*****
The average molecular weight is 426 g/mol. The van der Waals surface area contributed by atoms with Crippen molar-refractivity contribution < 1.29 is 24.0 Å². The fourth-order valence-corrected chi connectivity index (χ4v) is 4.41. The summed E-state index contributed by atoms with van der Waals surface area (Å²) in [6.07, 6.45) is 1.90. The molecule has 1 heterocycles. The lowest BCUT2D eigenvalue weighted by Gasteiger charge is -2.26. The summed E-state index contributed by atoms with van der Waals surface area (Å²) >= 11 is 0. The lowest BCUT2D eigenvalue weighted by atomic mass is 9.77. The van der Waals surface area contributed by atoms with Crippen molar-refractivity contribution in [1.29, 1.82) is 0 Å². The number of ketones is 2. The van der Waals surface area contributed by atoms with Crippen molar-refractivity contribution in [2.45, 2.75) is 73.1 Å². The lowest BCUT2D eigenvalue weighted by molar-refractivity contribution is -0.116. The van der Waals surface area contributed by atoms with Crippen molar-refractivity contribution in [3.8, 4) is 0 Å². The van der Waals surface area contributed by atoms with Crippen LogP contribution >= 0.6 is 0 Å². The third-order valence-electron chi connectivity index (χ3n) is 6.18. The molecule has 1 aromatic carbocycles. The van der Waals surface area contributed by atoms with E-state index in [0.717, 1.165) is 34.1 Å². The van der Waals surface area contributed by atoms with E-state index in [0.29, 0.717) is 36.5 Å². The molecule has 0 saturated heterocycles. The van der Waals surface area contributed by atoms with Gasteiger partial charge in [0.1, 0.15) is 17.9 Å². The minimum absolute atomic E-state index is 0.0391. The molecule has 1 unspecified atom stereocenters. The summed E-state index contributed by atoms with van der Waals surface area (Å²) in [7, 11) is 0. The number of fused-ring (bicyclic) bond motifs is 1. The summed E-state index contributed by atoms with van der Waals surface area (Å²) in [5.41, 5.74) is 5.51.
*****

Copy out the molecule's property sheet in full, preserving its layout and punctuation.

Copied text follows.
The average molecular weight is 426 g/mol. The van der Waals surface area contributed by atoms with Crippen molar-refractivity contribution < 1.29 is 24.0 Å². The fourth-order valence-corrected chi connectivity index (χ4v) is 4.41. The summed E-state index contributed by atoms with van der Waals surface area (Å²) in [6.07, 6.45) is 1.90. The molecule has 1 heterocycles. The lowest BCUT2D eigenvalue weighted by Gasteiger charge is -2.26. The summed E-state index contributed by atoms with van der Waals surface area (Å²) >= 11 is 0. The lowest BCUT2D eigenvalue weighted by atomic mass is 9.77. The van der Waals surface area contributed by atoms with Crippen molar-refractivity contribution in [1.29, 1.82) is 0 Å². The number of ketones is 2. The van der Waals surface area contributed by atoms with Crippen molar-refractivity contribution in [2.45, 2.75) is 73.1 Å². The lowest BCUT2D eigenvalue weighted by molar-refractivity contribution is -0.116. The van der Waals surface area contributed by atoms with Crippen molar-refractivity contribution in [3.8, 4) is 0 Å². The van der Waals surface area contributed by atoms with Crippen LogP contribution >= 0.6 is 0 Å². The third-order valence-electron chi connectivity index (χ3n) is 6.18. The molecule has 1 aromatic carbocycles. The van der Waals surface area contributed by atoms with E-state index in [0.717, 1.165) is 34.1 Å². The van der Waals surface area contributed by atoms with E-state index in [0.29, 0.717) is 36.5 Å². The molecule has 0 saturated heterocycles. The van der Waals surface area contributed by atoms with Gasteiger partial charge in [0.1, 0.15) is 17.9 Å². The minimum absolute atomic E-state index is 0.0391. The molecule has 1 unspecified atom stereocenters. The summed E-state index contributed by atoms with van der Waals surface area (Å²) in [7, 11) is 0. The number of fused-ring (bicyclic) bond motifs is 1. The summed E-state index contributed by atoms with van der Waals surface area (Å²) in [5.41, 5.74) is 5.51.